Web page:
I add the ci_pod_cidr field to my VM settings file and update my VM template in /usr/cbsd/etc/defaults to use the new cloud-init template. I also have to add the new variable to the script /usr/cbsd/modules/cloudinit so it will be interpolated in the generated files.

For reference, here are the values I am using when creating my cluster instances:

  • VM size: 2 CPUs, 8 Gb RAM
  • Node network CIDR block:
  • Pod network CIDR block:
  • Root disk: 10Gb Ok, the tutorial uses 200Gb root disks, but that’s the size of my entire ZFS pool, so no. If I regret this later, I should be able to resize the underlying ZFS volumes. Theoretically.

Then I do the same thing again, except the hostnames have the prefix worker- and I also pass the ci_pod_cidr key-value pair to cbsd bcreate.

My cluster VMs, plus the ubuntu-base VM, which is turned off

The instances are all running with the correct hostnames and IP addresses, and DNS resolves properly on the host and in the VMs. CBSD sets the SSH key for the ubuntu user in the VM, so everything is ready for the next step.

Generating the Certificate Authority and Certs

This section is mostly pretty straightforward, other than replacing the gcloud commands with appropriate calls and omitting the non-existent external IP address. Since I setup DNS, I could just do this to look up the instance IP addresses: INTERNAL_IP=$(host $instance | awk '{print $4}')

Rabbit Hole #2: Fake Load Balancing

However, when it comes time to generate the API server certificate, I need to supply the IP address for the endpoint, which, in the tutorial, is a Google Cloud load balancer. As I mentioned in the previous post, I don’t really want to run my own load balancer service for this experiment. I thought I could use FreeBSD’s carp(4) module to simulate basic load balancer functionality, but it doesn’t quite work that way.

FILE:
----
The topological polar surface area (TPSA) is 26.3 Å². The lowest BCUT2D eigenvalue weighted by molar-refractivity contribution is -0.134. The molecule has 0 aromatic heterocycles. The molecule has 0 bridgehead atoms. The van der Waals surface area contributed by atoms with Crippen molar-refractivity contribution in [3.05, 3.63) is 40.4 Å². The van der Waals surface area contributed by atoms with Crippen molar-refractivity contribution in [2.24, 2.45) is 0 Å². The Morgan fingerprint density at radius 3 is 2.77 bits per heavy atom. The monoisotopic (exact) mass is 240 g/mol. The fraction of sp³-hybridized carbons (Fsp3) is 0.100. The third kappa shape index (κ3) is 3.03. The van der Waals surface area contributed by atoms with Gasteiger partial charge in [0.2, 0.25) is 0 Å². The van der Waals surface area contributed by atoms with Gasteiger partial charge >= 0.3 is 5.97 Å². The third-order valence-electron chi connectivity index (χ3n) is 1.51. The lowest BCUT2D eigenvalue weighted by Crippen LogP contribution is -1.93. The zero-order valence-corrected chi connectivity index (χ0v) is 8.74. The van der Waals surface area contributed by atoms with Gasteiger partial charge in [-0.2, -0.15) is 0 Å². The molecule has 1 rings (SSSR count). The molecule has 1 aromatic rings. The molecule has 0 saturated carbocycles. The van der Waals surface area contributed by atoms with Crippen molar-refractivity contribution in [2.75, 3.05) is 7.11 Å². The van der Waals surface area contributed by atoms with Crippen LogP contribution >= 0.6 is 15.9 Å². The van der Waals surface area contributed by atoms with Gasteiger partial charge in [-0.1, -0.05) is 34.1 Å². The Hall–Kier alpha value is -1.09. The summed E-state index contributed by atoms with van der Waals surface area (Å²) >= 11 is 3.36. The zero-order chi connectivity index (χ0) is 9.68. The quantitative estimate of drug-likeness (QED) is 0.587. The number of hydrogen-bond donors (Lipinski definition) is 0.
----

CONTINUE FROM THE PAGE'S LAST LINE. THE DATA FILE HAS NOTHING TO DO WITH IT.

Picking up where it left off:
However, I can use ipfw(4) module. I’m already using ipfw to handle Network Address Translation for my cluster network.

Here I create forwarding rules, one for each of the three controller hosts. Each rule matches traffic from any source to, the IP address I chose for the kube-apiserver. However, they each forward to a different controller host. The prob argument assigns a 1/3 chance of matching rule 200, a 1/2 chance (as rule 200 would already have failed to match) of matching rule 201, and rule 202 has a 100% chance of matching if the previous two rules failed. This effectively gives each backend a 33% chance of receiving a given connection that was made to The keep-state argument ensures that all the packets in a TCP stream go to the same backend server.

Perhaps not so coincidentally, kube-proxy in iptables mode uses an analogous version of round-robin load balancing traffic to a Service’s virtual IP address across the backend pods for that service.

Anyway, I also add the kube-apiserver’s virtual IP to each of the controllers so they will accept traffic to that IP. And, as you can see above, if I ssh (the only TCP service the VMs had running at this point) to, I get a different host when I connect.

I also add an A record for kubernetes and the new IP to my something.local zone.

Back to the Certificates

Now that I have the virtual endpoint set up, I can use its IP address to generate the kube-apiserver certificate.

Generating Kubernetes Configuration Files for Authentication

This section is very straightforward. The only modifications necessary involved replacing a couple gcloud commands.

Generating the Data Encryption Config and Key

This section requires swapping the Linux standard base64 command with FreeBSD’s b64encode: ENCRYPTION_KEY=$(head -c 32 /dev/urandom | b64encode -r -)

Now that my cluster has all the certificates and other cluster authentication files, the next post will pick up at the next step: bootstrapping etcd.

Sources / References